Sacked staff of the National Identity Management Commission (NIMC) staged a protest in Abuja for the third in three months last week. This time, they stormed the National Assembly Complex in their hundreds. Because they arrived very early on Tuesday and Wednesday, they caught security operatives stationed at the complex napping.
While some barricaded the main entrance and prevented the Assembly staff and lawmakers from using it, human and vehicular traffic mounted, resulting in a gridlock that forced many motorists to abandon their cars along the driveway. Others became unruly, molesting journalists and other passers-by to press home their demand for re-instatement of those who had not reached the retirement age and payment of severance benefits to those who had been disengaged.
Going violent may be reprehensible in itself, but it bespeaks the desperation and hardship that the protesters had gone through in the last one year. NIMC had, in 2012, sacked 4,029 of its staff allegedly for their inability to meet up with a six-year period of grace given to them to acquire university education.
The commission was established by the NIMC Act No. 23 of 2007, with responsibilities for implementing the national identity management system, managing the national identity database, issuing general multi-purpose (smart) cards (GMPCs), and providing identity verification services in Nigeria.
The question that arises is: Were all the sacked 4,029 people engaged for sophisticated duties meant for graduates or was it in their original terms of engagement to acquire the degree certificate within the timeframe now being bandied or were some of them sacked for incompetence or other disciplinary measures?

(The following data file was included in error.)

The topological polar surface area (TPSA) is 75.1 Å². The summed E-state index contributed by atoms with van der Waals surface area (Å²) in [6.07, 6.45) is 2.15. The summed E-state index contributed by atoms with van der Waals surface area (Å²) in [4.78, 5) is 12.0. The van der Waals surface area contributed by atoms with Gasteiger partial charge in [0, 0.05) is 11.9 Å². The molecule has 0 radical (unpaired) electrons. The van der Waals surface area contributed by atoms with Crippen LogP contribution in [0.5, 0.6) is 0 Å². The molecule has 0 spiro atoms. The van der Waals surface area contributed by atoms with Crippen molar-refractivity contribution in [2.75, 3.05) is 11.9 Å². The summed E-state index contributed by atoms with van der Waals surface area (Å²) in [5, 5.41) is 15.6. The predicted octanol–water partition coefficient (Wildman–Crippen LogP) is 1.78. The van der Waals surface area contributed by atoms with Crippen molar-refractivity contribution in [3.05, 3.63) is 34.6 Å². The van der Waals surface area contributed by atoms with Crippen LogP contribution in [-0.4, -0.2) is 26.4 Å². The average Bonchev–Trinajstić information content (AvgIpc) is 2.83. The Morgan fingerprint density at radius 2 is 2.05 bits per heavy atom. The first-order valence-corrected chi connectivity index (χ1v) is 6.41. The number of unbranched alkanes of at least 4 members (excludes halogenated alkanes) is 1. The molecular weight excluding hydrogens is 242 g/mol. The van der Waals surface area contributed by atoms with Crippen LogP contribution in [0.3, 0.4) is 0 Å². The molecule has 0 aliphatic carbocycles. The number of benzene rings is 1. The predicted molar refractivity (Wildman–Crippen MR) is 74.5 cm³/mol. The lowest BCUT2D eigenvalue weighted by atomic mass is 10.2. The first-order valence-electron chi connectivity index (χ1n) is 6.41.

Already, the NIMC has scheduled a series of interviews to replace them this Thursday. But the protesters alleged that some of the vacancies had been filled "without due process". This is a weighty allegation and the federal government must ensure transparency in the process of engagement and disengagement of personnel from the public service. A government that has vowed to provide employment must not be seen to be indulging agencies that undermine its job-creation efforts.
The country's unemployment rate may be unknown but it is not below 50 per cent. An additional 4,029 jobless people and the other policy of merger and "right-sizing" in many ministries, departments and agencies (MDAs) would render the Jonathan government's transformation agenda a mirage.
The number of sacked workers calls for concern and the circumstances of their exit should attract the attention of appropriate authorities. Sending 4,029 persons to the labour market has the potential for accentuating social strife and causing economic dislocation. Their dependants are invariably sent into the wilderness of misery and forced to illicit activities that would spell a bad omen for the polity.
It is embarrassing that it took three pickets and resort to violence for the leadership to respond to the distress call of the embattled workers. Although the House of Representatives had, on February 6, appealed to President Goodluck Jonathan to prevail on the Federal Civil Service Commission to re-absorb the former workers into other MDAs, the plea went unheeded like most other resolutions of the legislature. The president should treat this one as an emergency.